Culpepper refers to breaking Salazar's American debut record at Chicago
below. Actually he ran the same exact time as Salazar did at New York City
in 1980. However, NYC has always been considered a point-to-point "aided"
course (as opposed to Chicago loop course), and, perhaps more significantly,
since the 1981 NYC course was deemed 148m short on a remeasurement, there is
speculation that prior 5 borough races weren't on the mark either. So in any
case, Culpepper's time should be considered the real American debut record.

He had great (tongue-in-cheek?) comment at post-race press conference,
noting that Takaoka - who he had tangled with in the great 10,000m at
Stanford in 2001 - had also run a 2:09:41 at his debut in Fukuoka, so if he
followed the precedent maybe a 2:06:16 was also on deck for him.

In the somewhat overlooked records department, Khannouchi broke his own U.S.
all-comers marathon record by an American citizen from the 2:07:01 he ran in
Chicago in 2000. 

-----Original Message-----
From: Basil Honikman
Sent: 10/13/02 8:13 PM
Subject: Running USA wire #96-10-02

Wire 96, October 13, 2002

In this edition of the Running USA wire:

1) Radcliffe Blasts World Record, Khannouchi Wins at Chicago

Team USA California sponsored by Nike Supported by grants from USA Track
& Field and the New York City Marathon

Copyright (c) 2002 Running USA
All Rights Reserved


Tufts Health Plan for Women 10K, Boston, MA, October 14
*USA Women's Championship/Women's USARC Finale
Edmund Fitzgerald 100K, Duluth, MN, October 19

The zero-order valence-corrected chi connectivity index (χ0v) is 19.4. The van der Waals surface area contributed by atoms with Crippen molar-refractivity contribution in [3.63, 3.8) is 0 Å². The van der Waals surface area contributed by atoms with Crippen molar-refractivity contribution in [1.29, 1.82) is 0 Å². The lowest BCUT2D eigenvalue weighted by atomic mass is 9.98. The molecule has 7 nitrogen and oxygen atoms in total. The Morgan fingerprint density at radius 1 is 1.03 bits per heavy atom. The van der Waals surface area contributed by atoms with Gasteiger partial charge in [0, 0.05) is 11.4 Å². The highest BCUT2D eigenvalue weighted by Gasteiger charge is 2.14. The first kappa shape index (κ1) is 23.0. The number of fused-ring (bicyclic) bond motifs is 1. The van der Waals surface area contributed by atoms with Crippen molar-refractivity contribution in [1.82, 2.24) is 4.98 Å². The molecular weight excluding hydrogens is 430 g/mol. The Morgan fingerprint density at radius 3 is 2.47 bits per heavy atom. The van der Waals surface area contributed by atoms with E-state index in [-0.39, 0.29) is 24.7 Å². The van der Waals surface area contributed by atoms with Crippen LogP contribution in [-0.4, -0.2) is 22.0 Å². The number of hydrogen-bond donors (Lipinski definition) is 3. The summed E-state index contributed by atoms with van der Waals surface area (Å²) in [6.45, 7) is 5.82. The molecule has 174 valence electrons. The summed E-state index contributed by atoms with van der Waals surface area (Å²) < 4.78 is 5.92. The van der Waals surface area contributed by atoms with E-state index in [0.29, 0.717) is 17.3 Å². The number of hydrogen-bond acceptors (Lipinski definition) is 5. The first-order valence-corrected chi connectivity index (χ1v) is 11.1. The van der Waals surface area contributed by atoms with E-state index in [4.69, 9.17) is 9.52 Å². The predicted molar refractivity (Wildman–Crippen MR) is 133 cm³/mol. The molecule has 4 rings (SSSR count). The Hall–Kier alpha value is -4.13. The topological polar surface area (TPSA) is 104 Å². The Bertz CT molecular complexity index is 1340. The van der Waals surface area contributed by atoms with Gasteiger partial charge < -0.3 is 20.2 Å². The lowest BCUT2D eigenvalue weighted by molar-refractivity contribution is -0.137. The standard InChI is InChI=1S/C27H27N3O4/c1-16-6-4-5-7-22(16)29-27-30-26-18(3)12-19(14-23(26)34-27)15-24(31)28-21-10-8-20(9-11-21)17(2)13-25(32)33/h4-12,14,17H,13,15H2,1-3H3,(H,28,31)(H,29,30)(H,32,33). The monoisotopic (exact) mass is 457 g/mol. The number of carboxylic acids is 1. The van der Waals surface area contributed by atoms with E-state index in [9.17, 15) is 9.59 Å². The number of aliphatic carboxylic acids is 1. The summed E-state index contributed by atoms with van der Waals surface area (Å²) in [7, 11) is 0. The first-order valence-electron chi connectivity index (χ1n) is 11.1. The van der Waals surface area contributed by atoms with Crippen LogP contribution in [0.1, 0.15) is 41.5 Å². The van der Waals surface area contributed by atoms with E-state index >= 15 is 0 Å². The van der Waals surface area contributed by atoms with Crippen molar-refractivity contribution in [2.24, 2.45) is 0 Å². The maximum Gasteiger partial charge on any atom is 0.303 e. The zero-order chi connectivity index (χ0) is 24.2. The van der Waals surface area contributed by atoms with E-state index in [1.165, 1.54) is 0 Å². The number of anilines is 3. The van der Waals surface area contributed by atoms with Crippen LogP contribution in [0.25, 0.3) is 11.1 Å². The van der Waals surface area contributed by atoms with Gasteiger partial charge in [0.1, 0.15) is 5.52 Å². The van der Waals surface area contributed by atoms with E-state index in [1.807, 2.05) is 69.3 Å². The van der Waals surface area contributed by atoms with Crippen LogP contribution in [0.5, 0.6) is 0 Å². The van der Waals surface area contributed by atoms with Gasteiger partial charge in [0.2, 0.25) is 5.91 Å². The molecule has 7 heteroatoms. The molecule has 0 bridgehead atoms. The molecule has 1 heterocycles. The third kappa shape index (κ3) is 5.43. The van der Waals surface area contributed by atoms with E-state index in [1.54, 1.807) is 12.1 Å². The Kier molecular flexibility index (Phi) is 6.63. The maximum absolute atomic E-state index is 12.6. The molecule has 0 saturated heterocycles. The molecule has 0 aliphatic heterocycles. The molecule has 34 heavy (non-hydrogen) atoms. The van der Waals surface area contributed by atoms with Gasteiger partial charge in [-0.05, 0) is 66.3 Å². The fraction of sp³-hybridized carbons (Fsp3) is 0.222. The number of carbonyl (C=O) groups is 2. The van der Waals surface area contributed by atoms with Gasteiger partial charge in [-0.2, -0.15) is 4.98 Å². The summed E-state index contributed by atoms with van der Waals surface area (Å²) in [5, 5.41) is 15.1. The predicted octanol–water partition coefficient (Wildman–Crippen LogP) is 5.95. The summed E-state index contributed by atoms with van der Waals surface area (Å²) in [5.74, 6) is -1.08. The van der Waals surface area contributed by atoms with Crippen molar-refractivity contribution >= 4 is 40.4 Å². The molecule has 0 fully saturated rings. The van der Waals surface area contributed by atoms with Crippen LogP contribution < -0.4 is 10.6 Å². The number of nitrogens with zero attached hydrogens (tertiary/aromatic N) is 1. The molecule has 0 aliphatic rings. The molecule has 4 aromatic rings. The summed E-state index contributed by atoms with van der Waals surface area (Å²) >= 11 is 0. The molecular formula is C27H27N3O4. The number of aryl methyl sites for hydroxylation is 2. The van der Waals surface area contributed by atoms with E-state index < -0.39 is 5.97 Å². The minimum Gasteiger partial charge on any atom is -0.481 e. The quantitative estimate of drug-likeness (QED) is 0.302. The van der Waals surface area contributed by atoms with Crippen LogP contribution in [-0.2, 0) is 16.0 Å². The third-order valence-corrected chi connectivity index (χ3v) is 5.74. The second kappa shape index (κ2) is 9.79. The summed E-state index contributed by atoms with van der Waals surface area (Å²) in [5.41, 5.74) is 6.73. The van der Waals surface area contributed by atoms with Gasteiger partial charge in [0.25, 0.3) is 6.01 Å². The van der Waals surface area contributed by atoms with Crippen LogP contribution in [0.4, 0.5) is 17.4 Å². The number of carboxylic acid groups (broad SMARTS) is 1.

*USA Men's, Women's and Masters Championship
Arturo Barrios 5K/10K, Chula Vista, CA, October 27
*North American 5K Team Championship


Radcliffe Blasts World Record, Khannouchi Wins at 25th Chicago Marathon
By Charlie Mahler, Running USA wire

CHICAGO, Ill. - (October 13, 2002) - Paula Radcliffe of Great Britain
obliterated the women's world marathon record and the world
record-holder Khalid Khannouchi of the United States won his fourth
LaSalle Bank Chicago Marathon title today on a brilliant morning of
racing. Radcliffe stopped the clock at 2:17:18 to cleave one minute and
29 seconds from Catherine Ndereba's mark of 2:18:47 set here last year.
Ndereba was second today in 2:19:26, and it was the first marathon where
two women broke 2:20:00. 

Radcliffe, 28, the reigning world cross country champion, ran at the
front of the women's field from the outset. She bobbed to splits of
32:47 and 1:09:01 for 10K and the half-marathon in the sunny and windy
42 degree weather before picking up the pace and building her more than
two minute victory margin over Ndereba. Radcliffe's second half was a
brisk 1:08:17.

Japan's Yoko Shibui, who risked what she felt was a realistic shot at
Naoko Takahashi's Japanese marathon record by racing with Radcliffe and
Ndereba in the early-going, finished third in 2:21:22. Svetlana
Zaharova, the bronze medallist at the 2001 World Championship marathon
was fourth in 2:21:31.

"(My focus) was on how I felt. I was mostly just concentrating on
getting as much out of myself as I could," said Radcliffe who pocketed a
cool $250,000 and a Volkswagen car for her record effort. "I felt strong
the whole way - I had a little bit of a bad patch at 23 miles but once I
got through that I pretty much knew, had someone came up alongside me,
I'd have something to give. But, I never think I've won a race until I
cross the line."

Khannouchi, 30, in contrast to Radcliffe, was the embodiment of patience
en route to his victory in 2:05:56. The Moroccan-born World and U.S.
Record-holder was content to hover near the rear of the lead pack in the
early-going and waited until past the 23 mile mark to run down
break-away leader Toshinari Takaoka of Japan. Takaoka had opened a lead
of twenty seconds on the chase pack of Khannouchi, five-time world cross
country champion Paul Tergat of Kenya, 2001 London Marathon champion
Abdelkhader El Mouaziz of Morroco and the comparatively undecorated
Daniel Njenga of Kenya. Khannouchi caught the Japanese Olympian by 40K
and built his winning margin of twenty seconds thereafter. Takaoka